It is clear that OCF knows – like every person and every family knows – that the building block to a stable, healthy life is a job. And without more jobs, the state cannot begin to crack its chronic high unemployment, tackle the growing poverty rates (which are higher in Oregon than the national average) or address its education crisis.

It isn’t going to get an easier. As more and more social and community services once provide by state, local or federal governments are being defunded or cut back, it leaves many of the state’s nonprofits to fill the gap (the study found that 78% of public charity nonprofits serve low-income populations). And that includes the grit of the unpaid hero. The report quantified that almost 1 million Oregonians volunteered about 116 million hours to help nonprofits deliver their services.

“We are 13% of the private sector workforce, we’re an economic driver, but we’ve been silent,” says Carrie Hoops, executive director of NAO. “ I don’t think people really realize the impact of the nonprofit sector.” Hopefully, this report will help mitigate that.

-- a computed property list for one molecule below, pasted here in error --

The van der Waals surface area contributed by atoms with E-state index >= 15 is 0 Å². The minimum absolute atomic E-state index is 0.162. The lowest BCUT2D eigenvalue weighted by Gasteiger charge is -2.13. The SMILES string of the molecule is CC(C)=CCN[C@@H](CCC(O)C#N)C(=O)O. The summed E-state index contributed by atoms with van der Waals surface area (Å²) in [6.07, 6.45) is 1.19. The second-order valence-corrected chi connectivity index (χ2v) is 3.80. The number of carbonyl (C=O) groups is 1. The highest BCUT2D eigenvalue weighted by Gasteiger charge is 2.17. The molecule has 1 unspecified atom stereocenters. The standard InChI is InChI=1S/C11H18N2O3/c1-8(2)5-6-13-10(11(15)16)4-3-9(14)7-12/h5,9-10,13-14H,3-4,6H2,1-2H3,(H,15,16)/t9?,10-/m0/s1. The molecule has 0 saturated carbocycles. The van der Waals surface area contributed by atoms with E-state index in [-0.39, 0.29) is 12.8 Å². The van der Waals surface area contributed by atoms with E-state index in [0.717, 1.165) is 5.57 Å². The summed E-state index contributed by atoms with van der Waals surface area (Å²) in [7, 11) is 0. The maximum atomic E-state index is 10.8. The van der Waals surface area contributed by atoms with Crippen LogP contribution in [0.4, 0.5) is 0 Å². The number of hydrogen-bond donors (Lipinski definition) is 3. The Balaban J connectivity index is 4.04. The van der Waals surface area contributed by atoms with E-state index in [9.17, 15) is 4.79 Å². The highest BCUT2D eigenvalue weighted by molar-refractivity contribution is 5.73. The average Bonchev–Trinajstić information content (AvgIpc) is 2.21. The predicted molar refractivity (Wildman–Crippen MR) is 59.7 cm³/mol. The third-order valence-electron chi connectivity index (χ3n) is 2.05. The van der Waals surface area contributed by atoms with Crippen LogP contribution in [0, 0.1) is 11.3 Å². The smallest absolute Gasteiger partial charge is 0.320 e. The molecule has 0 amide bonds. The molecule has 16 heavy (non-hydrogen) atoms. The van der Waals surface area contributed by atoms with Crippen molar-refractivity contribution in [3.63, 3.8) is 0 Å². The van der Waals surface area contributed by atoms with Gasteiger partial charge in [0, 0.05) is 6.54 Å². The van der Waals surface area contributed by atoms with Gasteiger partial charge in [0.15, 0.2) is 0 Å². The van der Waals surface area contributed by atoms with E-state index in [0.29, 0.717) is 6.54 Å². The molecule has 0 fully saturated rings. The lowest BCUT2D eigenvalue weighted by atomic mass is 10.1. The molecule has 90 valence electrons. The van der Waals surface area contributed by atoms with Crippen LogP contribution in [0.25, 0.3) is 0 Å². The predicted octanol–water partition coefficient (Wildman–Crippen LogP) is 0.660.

Robin Doussard is editor in chief of Oregon Business and a former board member of NAO. The survey for the 100 Best Nonprofits to Work For in Oregon is now under way. For details, go to Oregon100Best.com.



0 #1 RE: Report on Oregon's nonprofits a first stepAbe 2012-05-03 18:23:32
Swell, why not start Oregon Non-Profit News and forget the taxable profit makers?
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Darin Rutledge
0 #2 RE: Report on Oregon's nonprofits a first stepDarin Rutledge 2012-05-03 18:38:39
No doubt nonprofits have struggled just like their for-profit counterparts over the past few years.

It's natural for conventional businesses and NPOs to scale back capital spending and hold off on other dollar-dependen t initiatives during tough times, but the biggest red flag to me is the number of NPOs that barely have operating income, and are faced with cutting basic programs to stay viable. When you consider that the main mission of many of these organizations is in some way related to buffering their communities from the effects of things like economic depression, the snowball effect becomes very evident.